first injection moulding machine

Photo: The Hyatt brothers filed a patent application for an injection machine including a steam-heated barrel and a hydraulically operated plunger (Bock, D.: Der SpritzgieBmaschinenbau der DDR. Selbstverlag, 2004. Laeis, M.E.: Der SpritzguB thermoplastischer Massen. Carl Hanser Verlag, Munchen, Wien, 1956)

Plastic Injection Moulding and World War Two

During World War II, enormous amounts of raw resources were used in the development of military technologies, such as tanks, aeroplanes, marine battleships, and other weapons. The post-World War II industrial boom in many industrialised Western nations was accompanied by a sharp increase in the need for reasonably priced materials that could be utilised to manufacture parts in large quantities. This was mostly caused by the way the war closed down international transportation lines and necessitated the massive exploitation of natural resources to build ships, tanks, and other wartime necessities, which resulted in a global shortage of metal and rubber.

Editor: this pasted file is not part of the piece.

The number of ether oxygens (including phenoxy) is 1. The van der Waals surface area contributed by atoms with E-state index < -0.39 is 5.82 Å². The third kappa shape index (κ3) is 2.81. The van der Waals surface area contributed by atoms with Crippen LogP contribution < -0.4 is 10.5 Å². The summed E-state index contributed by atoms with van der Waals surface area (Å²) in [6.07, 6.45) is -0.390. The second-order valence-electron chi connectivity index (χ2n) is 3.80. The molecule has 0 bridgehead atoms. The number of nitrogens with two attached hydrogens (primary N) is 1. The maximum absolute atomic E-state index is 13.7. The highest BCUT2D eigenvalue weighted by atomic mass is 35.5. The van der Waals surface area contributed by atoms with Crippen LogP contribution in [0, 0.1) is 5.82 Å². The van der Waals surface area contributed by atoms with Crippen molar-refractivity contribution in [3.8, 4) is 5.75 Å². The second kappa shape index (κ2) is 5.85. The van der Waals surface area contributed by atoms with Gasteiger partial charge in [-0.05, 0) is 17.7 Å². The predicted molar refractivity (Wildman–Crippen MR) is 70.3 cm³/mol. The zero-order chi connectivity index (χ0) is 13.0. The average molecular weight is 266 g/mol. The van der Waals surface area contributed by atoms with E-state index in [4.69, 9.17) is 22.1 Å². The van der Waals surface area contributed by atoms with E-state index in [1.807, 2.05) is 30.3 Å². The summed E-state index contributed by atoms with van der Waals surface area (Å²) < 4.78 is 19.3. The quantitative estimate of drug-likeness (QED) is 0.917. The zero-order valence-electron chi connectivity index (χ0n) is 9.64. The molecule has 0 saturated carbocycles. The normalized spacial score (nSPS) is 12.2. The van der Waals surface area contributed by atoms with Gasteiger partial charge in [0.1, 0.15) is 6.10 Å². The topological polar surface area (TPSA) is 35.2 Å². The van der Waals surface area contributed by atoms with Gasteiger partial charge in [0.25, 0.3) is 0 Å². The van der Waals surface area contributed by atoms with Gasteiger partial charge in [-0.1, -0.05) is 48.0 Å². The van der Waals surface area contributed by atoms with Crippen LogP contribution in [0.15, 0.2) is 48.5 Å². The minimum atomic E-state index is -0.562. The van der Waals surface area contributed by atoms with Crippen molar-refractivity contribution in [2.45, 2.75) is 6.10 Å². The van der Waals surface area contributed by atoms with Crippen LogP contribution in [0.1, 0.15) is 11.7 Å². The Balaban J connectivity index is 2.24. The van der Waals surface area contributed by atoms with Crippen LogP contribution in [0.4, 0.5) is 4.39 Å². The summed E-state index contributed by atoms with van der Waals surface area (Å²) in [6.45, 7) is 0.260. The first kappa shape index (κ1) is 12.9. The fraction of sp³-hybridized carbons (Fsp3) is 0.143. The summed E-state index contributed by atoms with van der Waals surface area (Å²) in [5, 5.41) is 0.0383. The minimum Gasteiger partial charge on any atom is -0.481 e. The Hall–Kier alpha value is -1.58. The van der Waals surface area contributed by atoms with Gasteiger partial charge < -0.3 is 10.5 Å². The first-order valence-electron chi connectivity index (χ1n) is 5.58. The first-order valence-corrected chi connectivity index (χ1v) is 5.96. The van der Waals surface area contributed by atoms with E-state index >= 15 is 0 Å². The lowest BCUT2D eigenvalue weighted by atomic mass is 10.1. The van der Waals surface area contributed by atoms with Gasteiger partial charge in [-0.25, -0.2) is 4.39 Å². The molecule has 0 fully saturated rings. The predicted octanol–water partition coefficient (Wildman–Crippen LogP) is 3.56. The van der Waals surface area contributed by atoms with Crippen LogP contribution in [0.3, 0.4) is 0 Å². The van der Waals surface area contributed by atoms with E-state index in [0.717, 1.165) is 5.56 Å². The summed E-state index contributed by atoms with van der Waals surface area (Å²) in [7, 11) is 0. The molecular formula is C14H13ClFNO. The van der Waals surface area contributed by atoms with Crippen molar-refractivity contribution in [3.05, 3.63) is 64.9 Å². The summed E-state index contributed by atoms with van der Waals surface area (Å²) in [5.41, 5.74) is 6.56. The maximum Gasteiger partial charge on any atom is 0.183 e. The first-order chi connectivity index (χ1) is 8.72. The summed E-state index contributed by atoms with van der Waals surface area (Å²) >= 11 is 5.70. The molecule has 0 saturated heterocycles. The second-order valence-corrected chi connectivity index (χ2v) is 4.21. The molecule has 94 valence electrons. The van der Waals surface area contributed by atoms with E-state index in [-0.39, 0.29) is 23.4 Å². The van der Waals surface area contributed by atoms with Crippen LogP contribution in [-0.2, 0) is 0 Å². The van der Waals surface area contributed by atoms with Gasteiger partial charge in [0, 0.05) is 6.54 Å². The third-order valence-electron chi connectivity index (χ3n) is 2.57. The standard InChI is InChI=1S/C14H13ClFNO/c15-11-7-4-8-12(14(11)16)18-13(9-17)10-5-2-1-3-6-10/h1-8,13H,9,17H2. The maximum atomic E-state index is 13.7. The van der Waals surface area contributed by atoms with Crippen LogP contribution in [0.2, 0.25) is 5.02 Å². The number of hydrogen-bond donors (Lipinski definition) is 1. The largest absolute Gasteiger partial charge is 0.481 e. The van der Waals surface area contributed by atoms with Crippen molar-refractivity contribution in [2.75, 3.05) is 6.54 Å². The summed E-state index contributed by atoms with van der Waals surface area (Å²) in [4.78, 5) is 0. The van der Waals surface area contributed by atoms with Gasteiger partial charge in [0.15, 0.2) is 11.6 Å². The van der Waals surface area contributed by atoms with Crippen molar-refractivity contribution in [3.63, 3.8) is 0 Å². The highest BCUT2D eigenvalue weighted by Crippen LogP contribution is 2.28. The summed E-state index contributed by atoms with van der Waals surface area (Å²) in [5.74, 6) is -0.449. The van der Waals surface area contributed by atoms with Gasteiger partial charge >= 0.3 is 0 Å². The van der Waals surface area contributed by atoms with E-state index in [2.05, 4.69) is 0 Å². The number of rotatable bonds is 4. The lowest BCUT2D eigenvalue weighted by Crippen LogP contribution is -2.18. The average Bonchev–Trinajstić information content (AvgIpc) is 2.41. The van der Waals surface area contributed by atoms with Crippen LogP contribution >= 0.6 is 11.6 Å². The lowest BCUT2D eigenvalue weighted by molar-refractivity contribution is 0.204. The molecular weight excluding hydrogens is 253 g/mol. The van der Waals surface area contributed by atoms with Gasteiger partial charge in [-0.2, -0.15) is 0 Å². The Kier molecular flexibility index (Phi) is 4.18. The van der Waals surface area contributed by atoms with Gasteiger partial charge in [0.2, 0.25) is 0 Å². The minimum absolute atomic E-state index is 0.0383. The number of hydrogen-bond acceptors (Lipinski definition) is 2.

Part of the reason for this need after World War II was a paucity of materials. For instance, strikes on trade channels and the war spanning Asia interrupted the manufacturing of rubber. Metal was highly sought after for use in tanks and other military uses. Plastics filled the void by offering a reasonably priced replacement. Plastic injection moulding gained popularity along with plastics over time, with the main factor contributing to its efficacy in this age was its large-scale, economical, and efficient manufacture.